Ubuntu – /ʊbu:ntʊ/ – “I am what I am because of who we all are” (Leymah Gbowee).

Before the computer nerds in the audience start getting all excited, I’m not talking about the Linux Operating System.

The word ubuntu is an ethical philosophy which comes from a Bantu language of Africa, possibly Zulu (“umuntu ngumuntu ngabantu” – a person is only a person through relationships with others).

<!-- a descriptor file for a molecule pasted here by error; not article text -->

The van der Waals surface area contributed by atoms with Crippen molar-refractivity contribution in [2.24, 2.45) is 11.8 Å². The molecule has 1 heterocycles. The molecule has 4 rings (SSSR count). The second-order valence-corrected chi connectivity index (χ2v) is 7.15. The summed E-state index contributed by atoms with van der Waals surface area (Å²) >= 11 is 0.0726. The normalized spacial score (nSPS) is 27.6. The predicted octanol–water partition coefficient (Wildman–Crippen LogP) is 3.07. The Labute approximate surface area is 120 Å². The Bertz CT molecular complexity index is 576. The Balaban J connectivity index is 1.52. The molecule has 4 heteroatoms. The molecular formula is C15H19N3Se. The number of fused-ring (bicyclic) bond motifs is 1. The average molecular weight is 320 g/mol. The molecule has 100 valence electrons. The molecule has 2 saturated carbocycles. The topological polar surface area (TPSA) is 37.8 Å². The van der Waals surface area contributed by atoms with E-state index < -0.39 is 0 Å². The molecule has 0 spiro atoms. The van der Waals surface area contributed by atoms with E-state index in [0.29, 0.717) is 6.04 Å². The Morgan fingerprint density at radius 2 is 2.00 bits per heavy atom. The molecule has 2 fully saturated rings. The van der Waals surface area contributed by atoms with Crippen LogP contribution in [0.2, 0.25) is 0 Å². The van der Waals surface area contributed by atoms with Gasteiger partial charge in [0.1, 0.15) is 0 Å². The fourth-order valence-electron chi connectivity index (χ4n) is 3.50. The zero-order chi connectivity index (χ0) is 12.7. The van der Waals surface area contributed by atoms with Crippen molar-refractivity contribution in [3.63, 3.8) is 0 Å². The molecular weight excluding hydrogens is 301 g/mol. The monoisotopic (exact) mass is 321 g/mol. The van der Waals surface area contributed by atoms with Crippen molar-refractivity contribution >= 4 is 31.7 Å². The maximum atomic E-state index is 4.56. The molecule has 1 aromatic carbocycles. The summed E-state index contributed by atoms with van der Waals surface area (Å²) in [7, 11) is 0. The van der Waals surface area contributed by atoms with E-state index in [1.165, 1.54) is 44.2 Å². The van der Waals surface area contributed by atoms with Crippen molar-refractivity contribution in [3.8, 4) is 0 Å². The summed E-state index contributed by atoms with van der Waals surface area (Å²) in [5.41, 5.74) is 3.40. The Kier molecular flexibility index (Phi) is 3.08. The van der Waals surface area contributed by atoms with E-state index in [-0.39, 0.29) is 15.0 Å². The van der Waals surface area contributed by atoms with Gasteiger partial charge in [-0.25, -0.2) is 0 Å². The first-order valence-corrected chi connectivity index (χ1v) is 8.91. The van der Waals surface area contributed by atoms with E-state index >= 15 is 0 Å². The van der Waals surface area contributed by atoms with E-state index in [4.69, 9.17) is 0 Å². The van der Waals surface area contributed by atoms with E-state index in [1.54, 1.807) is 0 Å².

Archbishop Desmond Tutu further explained, “One of the sayings in our country is Ubuntu – the essence of being human. Ubuntu speaks particularly about the fact that you can’t exist as a human being in isolation. It speaks about our interconnectedness. You can’t be human all by yourself, and when you have this quality – Ubuntu – you are known for your generosity.

We think of ourselves far too frequently as just individuals, separated from one another, whereas you are connected and what you do affects the whole world. When you do well, it spreads out; it is for the whole of humanity.”